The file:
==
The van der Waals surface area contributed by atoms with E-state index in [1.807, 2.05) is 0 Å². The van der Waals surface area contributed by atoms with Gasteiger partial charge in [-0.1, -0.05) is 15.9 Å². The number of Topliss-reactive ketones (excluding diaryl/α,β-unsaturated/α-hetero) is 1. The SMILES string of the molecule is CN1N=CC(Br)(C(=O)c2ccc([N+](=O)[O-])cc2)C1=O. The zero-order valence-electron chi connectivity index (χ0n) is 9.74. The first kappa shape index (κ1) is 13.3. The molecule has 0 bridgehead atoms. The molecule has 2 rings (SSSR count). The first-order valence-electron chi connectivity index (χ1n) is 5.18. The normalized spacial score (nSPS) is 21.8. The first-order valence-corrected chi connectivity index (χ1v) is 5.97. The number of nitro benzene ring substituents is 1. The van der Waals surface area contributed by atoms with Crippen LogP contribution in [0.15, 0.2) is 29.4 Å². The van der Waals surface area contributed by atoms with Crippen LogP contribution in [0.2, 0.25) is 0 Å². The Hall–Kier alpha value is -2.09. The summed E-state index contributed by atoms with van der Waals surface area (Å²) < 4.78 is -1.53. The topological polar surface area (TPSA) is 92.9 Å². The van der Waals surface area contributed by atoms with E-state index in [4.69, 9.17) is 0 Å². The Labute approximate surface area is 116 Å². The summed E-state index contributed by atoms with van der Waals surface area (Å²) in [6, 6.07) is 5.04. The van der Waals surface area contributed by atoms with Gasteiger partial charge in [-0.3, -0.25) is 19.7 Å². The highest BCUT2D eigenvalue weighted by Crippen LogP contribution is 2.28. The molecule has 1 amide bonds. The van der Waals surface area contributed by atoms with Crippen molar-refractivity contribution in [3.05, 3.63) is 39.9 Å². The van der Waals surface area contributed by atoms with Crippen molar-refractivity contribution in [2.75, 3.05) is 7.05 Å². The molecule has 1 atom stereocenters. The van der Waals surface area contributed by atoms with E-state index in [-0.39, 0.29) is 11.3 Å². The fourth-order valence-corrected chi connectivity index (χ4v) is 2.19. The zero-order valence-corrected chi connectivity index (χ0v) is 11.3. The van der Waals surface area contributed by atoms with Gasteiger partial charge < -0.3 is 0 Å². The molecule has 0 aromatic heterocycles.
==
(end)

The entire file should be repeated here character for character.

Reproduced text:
The van der Waals surface area contributed by atoms with E-state index in [1.807, 2.05) is 0 Å². The van der Waals surface area contributed by atoms with Gasteiger partial charge in [-0.1, -0.05) is 15.9 Å². The number of Topliss-reactive ketones (excluding diaryl/α,β-unsaturated/α-hetero) is 1. The SMILES string of the molecule is CN1N=CC(Br)(C(=O)c2ccc([N+](=O)[O-])cc2)C1=O. The zero-order valence-electron chi connectivity index (χ0n) is 9.74. The first kappa shape index (κ1) is 13.3. The molecule has 0 bridgehead atoms. The molecule has 2 rings (SSSR count). The first-order valence-electron chi connectivity index (χ1n) is 5.18. The normalized spacial score (nSPS) is 21.8. The first-order valence-corrected chi connectivity index (χ1v) is 5.97. The number of nitro benzene ring substituents is 1. The van der Waals surface area contributed by atoms with Crippen LogP contribution in [0.15, 0.2) is 29.4 Å². The van der Waals surface area contributed by atoms with Crippen LogP contribution in [0.2, 0.25) is 0 Å². The Hall–Kier alpha value is -2.09. The summed E-state index contributed by atoms with van der Waals surface area (Å²) < 4.78 is -1.53. The topological polar surface area (TPSA) is 92.9 Å². The van der Waals surface area contributed by atoms with E-state index in [4.69, 9.17) is 0 Å². The Labute approximate surface area is 116 Å². The summed E-state index contributed by atoms with van der Waals surface area (Å²) in [6, 6.07) is 5.04. The van der Waals surface area contributed by atoms with Gasteiger partial charge in [-0.3, -0.25) is 19.7 Å². The highest BCUT2D eigenvalue weighted by Crippen LogP contribution is 2.28. The molecule has 1 amide bonds. The van der Waals surface area contributed by atoms with Crippen molar-refractivity contribution in [3.05, 3.63) is 39.9 Å². The van der Waals surface area contributed by atoms with Crippen molar-refractivity contribution in [2.75, 3.05) is 7.05 Å². The molecule has 1 atom stereocenters. The van der Waals surface area contributed by atoms with E-state index in [-0.39, 0.29) is 11.3 Å². The fourth-order valence-corrected chi connectivity index (χ4v) is 2.19. The zero-order valence-corrected chi connectivity index (χ0v) is 11.3. The van der Waals surface area contributed by atoms with Gasteiger partial charge < -0.3 is 0 Å². The molecule has 0 aromatic heterocycles.